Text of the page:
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Czech Police charge activist Jan Šinágl with genocide denial

Prague, 11.7.2012 21:01, (ROMEA)
ilustrační foto

The Czech Police have launched the prosecution of the well-known activist Jan Šinágl, charging him with the crime of denying, approving and justifying genocide. Officers said the defendant has published two articles on his website in which he "brutally denied the crimes committed by the Nazis against the Czech nation on the territory of the Protectorate of Bohemia and Moravia during the period after Reinhard Heydrich became Reichsprotektor in 1941 and in the aftermath of his assassination".

Police say Šinágl, who is a member of the board of the Sudeten German Countrymen's Association in Bohemia, Moravia and Silesia (Sudetoněmecké krajanské sdružení v Čechách, na Moravě a ve Slezsku) denied the Nazi crimes in those two articles. The author says he is innocent. If convicted, he faces up to three years in prison.

Last year, Šinágl published the texts on his website, entitled "Press Release: Prague Municipal Court versus the Sudeten German Association of the Czech Republic" ("Tisková zpráva: MS Praha versus Sudetoněmecké sdružení v České republice") and "Seven Days... and Farewell to the Sudetenland" ("7 dní ..... a sbohem Sudety"). According to the decision to initiate criminal prosecution, those are the texts in which Šinágl denied the Nazi crimes.

In the articles, Šinágl says the assassination of Heydrich was carried out against the will of the domestic resistance and that "hundreds if not thousands" of people were found in Prague who were ready to turn in the assassins. He also claims that the number of victims of Heydrich's government were only a fraction of the victims of the "postwar genocide" and that Heydrich's rule "cannot be compared to the way in which the communists governed during the 1950s". Police also say Šinágl claims that during the Nazi massacre of Lidice 172 people were killed, all of them male, and that the massacre took place in "wartime". Police say the total number of victims massacred was actually 340.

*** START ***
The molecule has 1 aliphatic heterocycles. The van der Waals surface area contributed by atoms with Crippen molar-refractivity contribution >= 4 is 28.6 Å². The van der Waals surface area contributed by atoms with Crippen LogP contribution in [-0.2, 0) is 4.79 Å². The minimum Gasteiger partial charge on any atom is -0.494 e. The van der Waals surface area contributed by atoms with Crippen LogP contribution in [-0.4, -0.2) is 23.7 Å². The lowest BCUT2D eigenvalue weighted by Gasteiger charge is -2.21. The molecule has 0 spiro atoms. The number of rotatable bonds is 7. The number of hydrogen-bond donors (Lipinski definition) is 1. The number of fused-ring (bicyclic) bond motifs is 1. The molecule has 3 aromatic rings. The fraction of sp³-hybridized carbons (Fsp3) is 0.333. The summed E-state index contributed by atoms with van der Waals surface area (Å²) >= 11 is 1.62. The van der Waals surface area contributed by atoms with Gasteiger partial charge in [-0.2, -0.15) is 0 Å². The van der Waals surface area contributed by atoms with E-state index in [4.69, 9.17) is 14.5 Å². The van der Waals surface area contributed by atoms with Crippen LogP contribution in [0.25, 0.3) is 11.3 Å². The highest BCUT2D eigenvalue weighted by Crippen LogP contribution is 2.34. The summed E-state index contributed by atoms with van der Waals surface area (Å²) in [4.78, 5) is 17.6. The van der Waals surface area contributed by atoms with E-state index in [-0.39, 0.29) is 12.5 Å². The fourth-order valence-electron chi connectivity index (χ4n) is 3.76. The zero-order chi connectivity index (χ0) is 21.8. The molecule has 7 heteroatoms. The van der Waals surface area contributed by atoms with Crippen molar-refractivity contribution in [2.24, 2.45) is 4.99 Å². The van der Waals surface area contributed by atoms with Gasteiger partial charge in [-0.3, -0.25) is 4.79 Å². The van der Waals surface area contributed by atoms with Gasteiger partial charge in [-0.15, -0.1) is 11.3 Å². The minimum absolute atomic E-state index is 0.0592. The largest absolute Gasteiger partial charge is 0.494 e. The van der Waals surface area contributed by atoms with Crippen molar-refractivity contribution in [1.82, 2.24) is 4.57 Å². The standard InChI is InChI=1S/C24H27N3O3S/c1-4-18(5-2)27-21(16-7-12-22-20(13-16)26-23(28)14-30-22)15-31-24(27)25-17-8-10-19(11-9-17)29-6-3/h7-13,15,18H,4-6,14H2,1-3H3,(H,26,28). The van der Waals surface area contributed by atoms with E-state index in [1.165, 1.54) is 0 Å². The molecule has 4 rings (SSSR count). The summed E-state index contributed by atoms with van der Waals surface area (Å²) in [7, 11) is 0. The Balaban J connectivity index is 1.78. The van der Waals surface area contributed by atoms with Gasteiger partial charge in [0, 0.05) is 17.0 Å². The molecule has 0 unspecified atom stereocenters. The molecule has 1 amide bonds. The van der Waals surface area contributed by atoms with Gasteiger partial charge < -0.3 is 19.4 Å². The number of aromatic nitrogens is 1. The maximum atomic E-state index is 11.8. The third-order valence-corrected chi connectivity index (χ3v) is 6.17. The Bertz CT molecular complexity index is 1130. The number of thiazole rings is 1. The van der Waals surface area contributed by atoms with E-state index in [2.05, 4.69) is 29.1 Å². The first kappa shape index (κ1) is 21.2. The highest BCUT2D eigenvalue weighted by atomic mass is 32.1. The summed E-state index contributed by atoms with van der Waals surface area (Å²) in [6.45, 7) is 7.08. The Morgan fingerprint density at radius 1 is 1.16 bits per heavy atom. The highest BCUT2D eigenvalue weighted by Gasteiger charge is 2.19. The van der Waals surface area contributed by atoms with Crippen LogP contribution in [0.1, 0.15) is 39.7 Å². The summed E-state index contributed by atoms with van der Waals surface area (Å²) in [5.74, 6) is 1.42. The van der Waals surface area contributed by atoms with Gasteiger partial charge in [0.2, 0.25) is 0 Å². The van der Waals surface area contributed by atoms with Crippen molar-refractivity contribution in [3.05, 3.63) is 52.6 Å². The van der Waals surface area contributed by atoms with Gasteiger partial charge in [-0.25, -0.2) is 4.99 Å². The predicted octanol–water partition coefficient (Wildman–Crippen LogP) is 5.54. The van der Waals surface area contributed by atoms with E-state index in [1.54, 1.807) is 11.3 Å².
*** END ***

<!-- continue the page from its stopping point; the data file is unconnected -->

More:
Šinágl, according to the decision to file charges, has told police that his texts cite other authors and include links to online documents. He says the number of victims of the Lidice massacre that he has referenced relates to a specific event within a specific timeframe. Šinágl also claims that he wrote the articles because he merely wanted to draw attention to other crimes and wrongs. He believes that the victims of crimes committed by Czechs are not much discussed and are often minimized. He also said that he did not intend "to spark sympathy for fascist movements, the policy of Nazi Germany or its representatives among readers of the articles".

This past March, Šinágl published an interview with one of the leading right-wing extremists in the Czech Republic, Patrik Vondrák, in which he helped Vondrák legitimize his opinions and positions. Several years ago, Šinágl joined neo-Nazis and other Holocaust deniers demonstrating in front of the German Embassy in Prague in support of Holocuast denier Ernst Zündel, who had been arrested in Germany. Many other figures came to shout the neo-Nazis down, including two 90-year-old women who had survived the Nazi concentration camps. Šinágl was there on the side of the neo-Nazis, from whom he borrowed a megaphone to rebuke the democratic counter-protesters for allegedly not being democrats because they were interrupting neo-Nazi speeches.